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Consortium Formed To Build Trans-Adriatic Pipeline

President Ilham Aliyev at a pipeline inauguration in Azerbaijan (file photo)
President Ilham Aliyev at a pipeline inauguration in Azerbaijan (file photo)
Azerbaijan's Socar has announced its alliance with Western oil companies to construct the Trans-Adriatic Pipeline (TAP), which is planned to carry Azerbaijani gas to Europe via a European Union-backed route.

The state-owned Socar said on July 30 that it was forming a consortium with Britain’s BP, Norway’s Statoil, France’s Total, Belgian company Fluxys, Germany’s E.ON, and Switzerland’s Axpo to build the roughly 870-kilometer pipeline.

When it reaches full capacity, TAP is expected to carry some 20 billion cubic meters of gas from Azerbaijan’s offshore Caspian Sea Shah Deniz field to Europe.

The pipeline route runs through Greece and Albania, across the bottom of the Adriatic Sea, and ends in Italy.

"TAP’s landfall in Italy, the third largest gas market in Europe, provides multiple opportunities for further transport of Caspian natural gas to some of the largest European markets such as Germany, France, the UK, Switzerland and Austria," a statement posted on the TAP website said.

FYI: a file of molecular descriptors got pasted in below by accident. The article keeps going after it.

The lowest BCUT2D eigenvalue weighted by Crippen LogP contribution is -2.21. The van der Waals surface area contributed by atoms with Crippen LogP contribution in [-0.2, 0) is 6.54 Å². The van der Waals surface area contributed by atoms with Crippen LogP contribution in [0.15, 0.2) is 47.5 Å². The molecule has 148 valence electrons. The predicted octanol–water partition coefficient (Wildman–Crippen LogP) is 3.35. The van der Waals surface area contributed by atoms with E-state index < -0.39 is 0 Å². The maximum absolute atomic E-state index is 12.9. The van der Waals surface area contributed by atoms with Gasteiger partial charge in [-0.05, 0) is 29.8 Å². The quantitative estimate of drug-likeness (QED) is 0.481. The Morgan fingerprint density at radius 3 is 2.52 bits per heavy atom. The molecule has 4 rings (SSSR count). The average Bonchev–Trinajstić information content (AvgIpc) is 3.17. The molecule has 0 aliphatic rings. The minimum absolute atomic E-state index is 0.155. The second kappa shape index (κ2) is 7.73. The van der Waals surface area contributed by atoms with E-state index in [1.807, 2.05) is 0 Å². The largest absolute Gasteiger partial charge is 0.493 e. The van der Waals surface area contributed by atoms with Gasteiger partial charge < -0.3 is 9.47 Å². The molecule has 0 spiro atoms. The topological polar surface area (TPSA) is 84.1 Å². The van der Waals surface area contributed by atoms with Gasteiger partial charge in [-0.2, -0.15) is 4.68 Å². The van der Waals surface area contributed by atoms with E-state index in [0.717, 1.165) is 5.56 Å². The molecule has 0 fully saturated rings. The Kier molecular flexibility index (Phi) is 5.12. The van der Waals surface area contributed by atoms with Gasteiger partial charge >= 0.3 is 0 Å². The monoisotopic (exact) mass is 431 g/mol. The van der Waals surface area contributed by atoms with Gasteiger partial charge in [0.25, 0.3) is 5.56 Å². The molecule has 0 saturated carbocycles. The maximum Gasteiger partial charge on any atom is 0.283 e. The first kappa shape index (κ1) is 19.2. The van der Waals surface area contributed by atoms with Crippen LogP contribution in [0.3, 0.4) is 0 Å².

Azerbaijan and Turkey have a separate deal to carry the gas from Azerbaijan to the Turkish city of Kipoi, on the border with Greece, via the yet-to-be-built Trans-Anatolian Pipeline.

TAP is part of the EU’s “Southern Gas Corridor” strategy, a series of planned routes aimed at diversifying sources of energy imports for European countries. Some European states have become concerned about the increasing dependency of the EU on Russian gas supplies.

The TAP website quoted the project’s managing director, Kjetil Tungland, as saying the pipeline "will further strengthen the integration of the entire Southern Gas Corridor value chain and support TAP’s delivery of the project on time and on budget.”

The mention of “transport of Caspian natural gas” in the TAP statement could indicate the consortium entertains hopes eastern Caspian gas producers Turkmenistan, Kazakhstan, and possibly Uzbekistan might ship gas to Europe through the southern routes that avoid Russian territory at a future date. Representatives of those three Central Asian countries have attended EU meetings in recent years on the Southern Gas Corridor.

Socar, BP, and Statoil are all partners in the Shah Deniz gas field project, and each has a 20-percent share in the TAP consortium. Fluxys, a major gas transit operator in Europe, has 16 percent, Total (also a partner in the Shah Deniz project) 10 percent, E.ON nine percent, and Axpo five percent.

TAP construction is due to start in 2015 with launch expected in 2018.

Based on reporting by and RFE/RL

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